The allure of doorways
“Edward Hopper found stillness in motion and geometry in light. His simultaneously strong and subtle images of houses, streets and intimate rooms invite us to quiet our minds and open our eyes to the beauty of the commonplace as revealed by shadow, sun and the warmth or artificial lights.” — Charley Parker
Walk through an exhibit of Edward Hopper paintings and you’ll immediately see he was drawn to windows from both sides and in every magnitude of light. He is best known for his painting of a brighly lit diner as viewed from the dark street outside called “Nighthawks.” Painted in 1942, the original can be found at the Art Institute of Chicago. If I were an art collector, most of the rooms in my house would be filled with the work of Jamie Wyeth and Andrew Wyeth, but hidden away in my den in the company of paintings of mountains and mountain trails would be Nighthawks.
I am a nighthawk. I like lonely diners where nighthawks can stop for coffee or a piece of pie. I wrote somewhere that in the days before gasoline was expensive, my best ideas came from driving at night, and there was a time when I knew every waitress and fry cook in a one hundred mile radius around Tallahassee, Florida, where I grew up.
Doorways and Supersitions
While windows draw me to look in or out, figuratively or literally, I cannot resist the allure of doorways. Of the many sounds our four cats hear throughout the week, the doorbell causes the greatest disruption. Their response is a mixture of excitement and foreboding until they see who is there and what they want. There are so many doorway-related symbols and superstitions, I won’t even begin to list examples, but most of them come down to the fact that a threshold is a portal between worlds or areas of activity.
The front door to my house separates, in terms of custom and use, inside from outside. Doors separate rooms from each other and often define the activities on one side or the other. The doorway itself is where the danger lies because, as anthropologist Victor Turner observed, the space within the entryway is “betwixt and between.” It reflects both inside and out, but is—in fact—neither.
Doorway superstitions revolve around the spirits and tricksters that are said to lurk, live and cause mischief or bad luck at the undertain spaces between rooms, zones, worlds, and realms. Doorways themselves can make us feel welcome or unwelcome, hopeful, fearful or inspired. They can symbolize the steps in a project, rites of passage, personal development and transcendent expirences.
Shamanistic journeying often begins with a portal, door, or cave entrance. The children in The Chronicles of Narnia fantasy novels by C. S. Lewis enter another world through a doorway in an old wardrobe. Alice’s Adventures in Wonderland by Lewis Carroll uses a rabbit hole to link our world with a world of magic. In my contemporary fantasies The Sun Singer and Sarabande, I use arches, a waterfall cave and a special door in a cabin to connect the world of Glacier National Park with a look-alike universe.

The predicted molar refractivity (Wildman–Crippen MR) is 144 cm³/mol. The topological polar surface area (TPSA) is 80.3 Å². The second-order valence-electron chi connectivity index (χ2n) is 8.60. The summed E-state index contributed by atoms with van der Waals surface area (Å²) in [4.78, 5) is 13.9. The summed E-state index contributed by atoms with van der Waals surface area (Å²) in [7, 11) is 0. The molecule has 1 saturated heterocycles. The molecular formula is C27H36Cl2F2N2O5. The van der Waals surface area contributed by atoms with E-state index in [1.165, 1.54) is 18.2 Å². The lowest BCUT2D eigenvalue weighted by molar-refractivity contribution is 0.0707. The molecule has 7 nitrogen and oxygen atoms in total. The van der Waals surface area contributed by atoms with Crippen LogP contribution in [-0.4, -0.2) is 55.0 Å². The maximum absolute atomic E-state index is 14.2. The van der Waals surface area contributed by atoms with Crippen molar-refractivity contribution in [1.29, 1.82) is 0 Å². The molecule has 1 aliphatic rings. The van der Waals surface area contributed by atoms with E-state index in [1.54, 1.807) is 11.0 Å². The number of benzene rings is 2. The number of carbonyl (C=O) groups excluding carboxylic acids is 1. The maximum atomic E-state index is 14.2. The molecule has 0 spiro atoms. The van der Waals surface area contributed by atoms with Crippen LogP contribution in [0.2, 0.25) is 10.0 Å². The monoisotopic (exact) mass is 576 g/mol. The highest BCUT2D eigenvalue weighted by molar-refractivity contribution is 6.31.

In myth and psychology, thresholds such as those between worlds and those encountered during rites of passage ceremonies and meditation, are referred to as liminal space. The term comes from “limin,” Latin for threshold. It’s considered an intermediate state, rather like the twilight zone, dusk and dawn, a sleeper’s focus as they begin to awake, and transitional in nature.
Personally, I am drawn to doorways because my point of view about the world is very much shaped by what happens or what can happen in liminal space. As an author, I find that doorways and the boundaries between worlds, either hinted at or utilized, literal or figurative, with or without a guardian entitity or ritual of passage, are among the important tools of the art and craft of fantasy.
Doorways not only open up worlds for my protagonists Robert Adams (The Sun Singer) and Sarabande (Sarabande) to find and step into, but a vast amount of symbolism relating to stages of life or development. In Sarabande, for example, a plunge into a cold mountain lake can be seen as just what it is (a wet and cold experience) as well as a figurative dive into the unconscious and/or a realm of dream and magic:
Her laugh had the rare quality of a wolf’s howl. She flung the dryas flower at Sarabande, then swam or somehow moved closer and playfully pushed her sister’s head under water like she did when they were children playing in Turquoise Lake. Then the light or the clouds changed and Dryad vanished.
Sarabande rubbed the water out of her eyes. The mare’s tail clouds were gone along with the sun and—from growing shadows within the spruce and fir forest in lower valleys—most of the day. She waded ashore, cold. There was no time to change. She ran down the valley’s long steps, wishing she could fly. Gem—what must she think?
The surface of the lake is the perfect place for fantasy authors and other tricksters to move a character in and our of dream or magic. The liminal space where rooms meet, where night and day come together at the blue hour, and where sleep and dream snuggle up next to each other is the place where things happen. Sometimes those things are obvious and filled with wonderment or terror and sometimes they are more intuited than visual.
Give a fantasy author a doorway (or even an everyday window) and he or she will build you a world, a place where the imagination is unfettered and where change itself is the order of the day.